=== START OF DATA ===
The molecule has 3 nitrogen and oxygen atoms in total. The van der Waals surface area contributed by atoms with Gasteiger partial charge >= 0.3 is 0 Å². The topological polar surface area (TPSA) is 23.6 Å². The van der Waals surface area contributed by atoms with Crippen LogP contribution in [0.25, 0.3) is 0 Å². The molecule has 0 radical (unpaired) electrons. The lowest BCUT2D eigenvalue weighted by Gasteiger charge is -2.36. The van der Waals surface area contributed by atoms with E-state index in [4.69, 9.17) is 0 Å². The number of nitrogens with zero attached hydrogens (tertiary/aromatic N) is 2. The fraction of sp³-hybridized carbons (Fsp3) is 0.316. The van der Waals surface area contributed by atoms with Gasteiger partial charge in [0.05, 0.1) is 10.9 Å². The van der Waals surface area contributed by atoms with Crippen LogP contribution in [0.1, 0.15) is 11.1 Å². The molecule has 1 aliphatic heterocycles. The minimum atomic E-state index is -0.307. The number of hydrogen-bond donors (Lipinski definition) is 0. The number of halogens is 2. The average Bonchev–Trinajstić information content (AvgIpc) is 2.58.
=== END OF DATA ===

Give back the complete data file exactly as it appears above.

The molecule has 3 nitrogen and oxygen atoms in total. The van der Waals surface area contributed by atoms with Gasteiger partial charge >= 0.3 is 0 Å². The topological polar surface area (TPSA) is 23.6 Å². The van der Waals surface area contributed by atoms with Crippen LogP contribution in [0.25, 0.3) is 0 Å². The molecule has 0 radical (unpaired) electrons. The lowest BCUT2D eigenvalue weighted by Gasteiger charge is -2.36. The van der Waals surface area contributed by atoms with E-state index in [4.69, 9.17) is 0 Å². The number of nitrogens with zero attached hydrogens (tertiary/aromatic N) is 2. The fraction of sp³-hybridized carbons (Fsp3) is 0.316. The van der Waals surface area contributed by atoms with Gasteiger partial charge in [0.05, 0.1) is 10.9 Å². The van der Waals surface area contributed by atoms with Crippen LogP contribution in [0.1, 0.15) is 11.1 Å². The molecule has 1 aliphatic heterocycles. The minimum atomic E-state index is -0.307. The number of hydrogen-bond donors (Lipinski definition) is 0. The number of halogens is 2. The average Bonchev–Trinajstić information content (AvgIpc) is 2.58.